Friday, 19 May 2017

The Silent Killer: Air Pollution - Q&A - Festival of Debate Spring 2017

Sheffield Friends of the Earth has organised a public talk called The Silent Killer: Air Pollution - Q&A for this spring's Festival of Debate.

An expert panel will be discussing the health risks of air pollution, which is estimated to lead to the premature deaths of 500 people in Sheffield every year, and calculated to cause £160 million in lost working days in the city due to illness.

The expert panel includes:
Everyone is welcome to attend this free event so please come along and ask your questions about this invisible threat. You must book a ticket via the link here.

The talk will take place on Monday 22nd May from 18.00 - 19.30 in the Raynor Lounge (Level 1) at the University of Sheffield Students' Union. The full address is:

University of Sheffield Students' Union
Raynor Lounge (Level 1)
Western Bank
Sheffield
S10 2TG

To find the Students' Union and transport options see the link here
To view floor plans inside the Student's Union see the link here


Useful Resources and Links

Monday, 15 May 2017

Air pollution Update - May 2017

The original 5 diffusion tubes we installed around the city centre were lost in the post when sending them back to Friends of the Earth. We will put another set of monitoring tubes in highly polluted areas of the city as previously suggested.



Our Festival of Debate Silent Killer Air Pollution Debate still has space for 50 people.

ACTIONS: 
  1. Shaun will provide list of identified sites (from Richard's work) and Beatrice will install the tubes on Thursday.
  2. Shaun will register our interest in the Friends of the Earth Day of Action which takes place on Sat Jun 24 or Sat 1 July (we decide the date). Please get in touch if you'd like to get involve
  3. John to ask SCA to send advert/reminder of the Festival of Debate event to their mailing lists
  4. David to collect leaflets for a stall before the event; also plan an article to report after the event.

Food Campaign - May 2017

There is an opportunity to contribute to a Sheffield Food Festival event in the Winter Gardens on the late May Bank Holiday weekend.

ACTION:
  1. John to contact Gareth Rogers to express interest in 2 hour slot for discussion/workshop 4-6pm on 29 May (Bank Holiday Monday).  Other members to also provide leaflets and materials to use for the event.

Fracking - May 2017

MPs
John’s MP (Natasha Engels, NE Derbyshire/Labour and Deputy Speaker) is apparently personally in favour of fracking.  There are active fracking plans in several areas and so public consultations are underway and there may be opportunities to lobby current MPs and candidates between now and the election as well as opportunities for raising public awareness.

Fracking Media Training
Training has been developed for people who are opposed to Unconventional Gas exploration & extraction (Fracking) and who wish to improve their abilities to engage with the mainstream media.

This is the basic content for the day:
  1. Know 10 different ways to interact with the media.
  2. Know what research to do before dealing with the media (research about the media not about fracking).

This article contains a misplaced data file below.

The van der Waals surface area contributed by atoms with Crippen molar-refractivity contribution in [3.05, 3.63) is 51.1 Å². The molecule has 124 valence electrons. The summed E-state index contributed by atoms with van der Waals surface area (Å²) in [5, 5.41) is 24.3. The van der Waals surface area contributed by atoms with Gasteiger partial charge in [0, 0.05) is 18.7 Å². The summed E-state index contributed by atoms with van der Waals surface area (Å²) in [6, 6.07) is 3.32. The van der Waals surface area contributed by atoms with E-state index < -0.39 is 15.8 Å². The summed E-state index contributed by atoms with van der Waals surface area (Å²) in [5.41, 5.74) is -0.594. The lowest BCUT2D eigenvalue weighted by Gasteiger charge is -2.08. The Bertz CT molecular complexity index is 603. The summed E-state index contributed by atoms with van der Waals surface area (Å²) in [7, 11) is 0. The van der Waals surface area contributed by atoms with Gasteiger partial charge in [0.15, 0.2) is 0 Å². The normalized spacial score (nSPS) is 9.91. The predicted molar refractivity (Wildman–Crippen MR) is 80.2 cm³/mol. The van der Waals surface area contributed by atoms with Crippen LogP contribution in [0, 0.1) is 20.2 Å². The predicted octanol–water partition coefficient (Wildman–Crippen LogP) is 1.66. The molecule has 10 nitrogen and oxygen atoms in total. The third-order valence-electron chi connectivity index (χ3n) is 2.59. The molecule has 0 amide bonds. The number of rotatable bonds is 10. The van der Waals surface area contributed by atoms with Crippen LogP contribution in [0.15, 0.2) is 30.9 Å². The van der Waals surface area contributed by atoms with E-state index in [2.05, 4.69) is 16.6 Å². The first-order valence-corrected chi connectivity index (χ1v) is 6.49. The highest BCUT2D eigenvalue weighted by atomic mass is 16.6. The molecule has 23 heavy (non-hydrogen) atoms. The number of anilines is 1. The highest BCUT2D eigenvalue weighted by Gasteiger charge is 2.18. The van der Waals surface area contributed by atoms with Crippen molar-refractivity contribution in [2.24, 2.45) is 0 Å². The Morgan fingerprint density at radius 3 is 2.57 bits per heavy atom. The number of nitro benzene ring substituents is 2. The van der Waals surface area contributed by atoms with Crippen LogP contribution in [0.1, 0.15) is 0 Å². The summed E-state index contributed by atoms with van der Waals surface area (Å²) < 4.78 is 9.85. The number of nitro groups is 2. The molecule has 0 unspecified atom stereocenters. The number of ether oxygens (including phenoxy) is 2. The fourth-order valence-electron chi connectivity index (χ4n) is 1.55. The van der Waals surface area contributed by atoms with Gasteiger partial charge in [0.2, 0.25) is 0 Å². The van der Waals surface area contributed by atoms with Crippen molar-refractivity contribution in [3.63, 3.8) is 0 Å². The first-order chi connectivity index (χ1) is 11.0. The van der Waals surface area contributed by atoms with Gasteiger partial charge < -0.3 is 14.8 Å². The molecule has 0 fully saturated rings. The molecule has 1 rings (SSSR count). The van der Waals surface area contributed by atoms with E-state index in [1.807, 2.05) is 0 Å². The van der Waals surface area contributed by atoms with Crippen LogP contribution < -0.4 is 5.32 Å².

Key messages.
  1. Be able to create excellent soundbites.
  2. Have practise being interviewed by a supportive journalist.
  3. Have practise being interviewed by a challenging journalist.
  4. Be able to bridge to a point you want to make.
  5. Know how to write a good news release.
The event is run by Seeds for Change http://www.seedsforchange.org.uk/ helping us to Skill up, co-operate and take action.

The training is free, the room probably will not be, so a small donation is asked for.  I'm expecting no more than a couple of pounds each. However, do not let an empty purse put you off (time rich people are vital and VERY welcome), come anyway and I'll feed you fine tea and biscuits too.

The idea is to encourage every local group to have at least two identified Media Reps, fully trained up, with their own network of journalists etc: ready to get the word out to the right people at the right time. This workshop is designed specifically to give you some of the skills and the confidence to use them.

This workshop is open to anyone, whatever level of skills / knowledge you have at present. You do not need to be part of a group to attend.

Please bring lunch/ snacks for the day. There will be teas/coffee provided.

To book please contact Jo Brierley on the Facebook event or phone/text me on 0777 609 1439 or jobrierley1@gmail.com

Other key resources are: www.frack-off.org.uk and www.reclaimthepower.org.uk


Energy Storage - May 2017

Energy Storage

Shaun's article about storing renewable electricity was published in the Sheffield Telegraph on Thursday 13 April 2017. The full text of it is here:

Critics of renewable energy suggest we’ll struggle to power the country because there are times when the wind isn’t blowing or the sun isn’t shining. However, a recent report by Friends of the Earth suggests that the majority of our electricity supply could run on renewables with the right mix of energy storage and smart technologies. Not only is this good for the environment, but it will create employment opportunities for people living in South Yorkshire’s cities.